A windbreak planted along the edge of your property can help to protect birds from the elements. The ideal windbreak is several plants deep, starting with tall evergreens and deciduous trees at the back, midsized trees in the middle, and low shrubs along the front edge.

For a more natural appearance, weave the plants together rather than planting in straight rows.

Gardening Style

A bird garden at its best has rough edges, plants going to seed, brush piles here and there, and even a dead tree left standing for birds to perch on and nest in. If you're a compulsive weeder and maintain a highly manicured lawn with clipped foundation plantings arranged in tidy rows, then bird gardening will require loosening up on the pruners and mower.

Of course, it is possible to have a neat, well-maintained garden and still attract birds, but a compromise is in order. Keep your manicured lawn, for example, but reduce the size. Edge it with shrubs to provide leaf litter where brown thrashers, towhees, and white-throated and fox sparrows can scratch for insects.

Even a small patch of bare earth may attract more birds than mowed lawn. Quail and wrens are among the birds that dust themselves off to maintain their feathers. A dust bath need be no more than 3 feet square and 6 inches deep. For a tidy appearance, edge it with brick or stone. Perhaps you can find an out-of-sight spot for a small, wild area where flowers, grasses, and weeds are allowed to go to seed for the birds. When replacing shrubs that require regular pruning, replant with ones that are relatively care-free, perhaps thorny wild roses that birds, such as northern cardinals and brown thrashers, seek out for nesting and refuge.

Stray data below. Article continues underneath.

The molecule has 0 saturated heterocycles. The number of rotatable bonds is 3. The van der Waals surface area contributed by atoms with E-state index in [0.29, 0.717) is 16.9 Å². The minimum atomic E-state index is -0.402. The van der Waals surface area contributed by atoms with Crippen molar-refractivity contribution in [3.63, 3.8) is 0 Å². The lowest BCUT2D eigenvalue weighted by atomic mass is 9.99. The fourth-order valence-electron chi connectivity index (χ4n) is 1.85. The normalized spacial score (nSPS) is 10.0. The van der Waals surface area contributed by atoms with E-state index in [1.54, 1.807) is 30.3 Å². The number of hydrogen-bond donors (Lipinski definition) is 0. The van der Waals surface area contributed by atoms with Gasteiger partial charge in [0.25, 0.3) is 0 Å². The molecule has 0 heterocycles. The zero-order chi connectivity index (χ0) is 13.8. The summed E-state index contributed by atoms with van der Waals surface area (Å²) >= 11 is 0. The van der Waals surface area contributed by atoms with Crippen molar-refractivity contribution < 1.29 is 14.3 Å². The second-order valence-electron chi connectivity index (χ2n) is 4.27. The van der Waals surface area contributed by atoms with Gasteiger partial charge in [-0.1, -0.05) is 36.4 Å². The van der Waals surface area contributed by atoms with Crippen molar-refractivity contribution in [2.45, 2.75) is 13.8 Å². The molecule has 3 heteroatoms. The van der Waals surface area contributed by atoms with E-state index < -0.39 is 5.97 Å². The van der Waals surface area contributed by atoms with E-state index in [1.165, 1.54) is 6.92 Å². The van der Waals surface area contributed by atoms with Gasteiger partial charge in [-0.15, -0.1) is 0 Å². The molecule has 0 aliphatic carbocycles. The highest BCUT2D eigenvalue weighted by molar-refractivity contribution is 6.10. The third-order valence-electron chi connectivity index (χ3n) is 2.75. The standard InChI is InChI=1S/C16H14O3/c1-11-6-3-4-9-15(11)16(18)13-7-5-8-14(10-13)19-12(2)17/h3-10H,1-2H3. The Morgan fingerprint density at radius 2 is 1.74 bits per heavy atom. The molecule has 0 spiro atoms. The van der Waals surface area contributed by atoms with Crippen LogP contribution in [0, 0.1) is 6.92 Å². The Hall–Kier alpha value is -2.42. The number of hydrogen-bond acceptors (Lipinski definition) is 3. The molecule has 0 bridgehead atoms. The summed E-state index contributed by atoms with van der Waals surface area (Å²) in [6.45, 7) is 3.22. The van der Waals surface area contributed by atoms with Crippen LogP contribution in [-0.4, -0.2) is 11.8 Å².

Going Natural

Plants native to your region will be relished by wild birds since they provide food and shelter the birds are accustomed to. In many instances, birds benefit the vegetation too by distributing seeds for future generations.

There's no shortage of beautiful natives appropriate for naturalistic bird gardens. While you needn't plant exclusively natives, why not consider planting at least a few? Most of the recommended plants are North American natives.

To find plants that will thrive in your garden, look for those that have developed naturally in your climate. Visit native plant nurseries and local botanical gardens and arboreta to learn which ones best fit your site.

For much of the year, most birds feed primarily on insects -- everything from caterpillars to mosquitoes, aphids, and mites. The plants you grow are an important source of insects for birds, and the birds help keep insects in check. By eliminating pesticides, you will increase the garden's bird appeal.

The Amenities

Adding birdfeeders and nesting boxes to your bird garden makes it more abundantly welcoming and, therefore, more pleasurable for you, the birdwatcher.

Stores sell many types of feeders and nesting boxes, and some are much more useful than others. Do your homework before buying. Consult the reference books listed below and visit bird-supply stores for information.

Finally, keep a pair of binoculars close at hand. You won't want to miss the avian drama unfolding outside your window.

Plants Birds Love

Below are the plants birds love most. USDA Hardiness Zones indicate cold hardiness. Use the zones as a guide, and then check with local nurseries to learn which plants perform best in your area.

Annuals. Choose annuals with abundant seeds, especially those in the sunflower family, to lure songbirds such as goldfinches and house finches. Let the flowers stay on the plants to set seeds.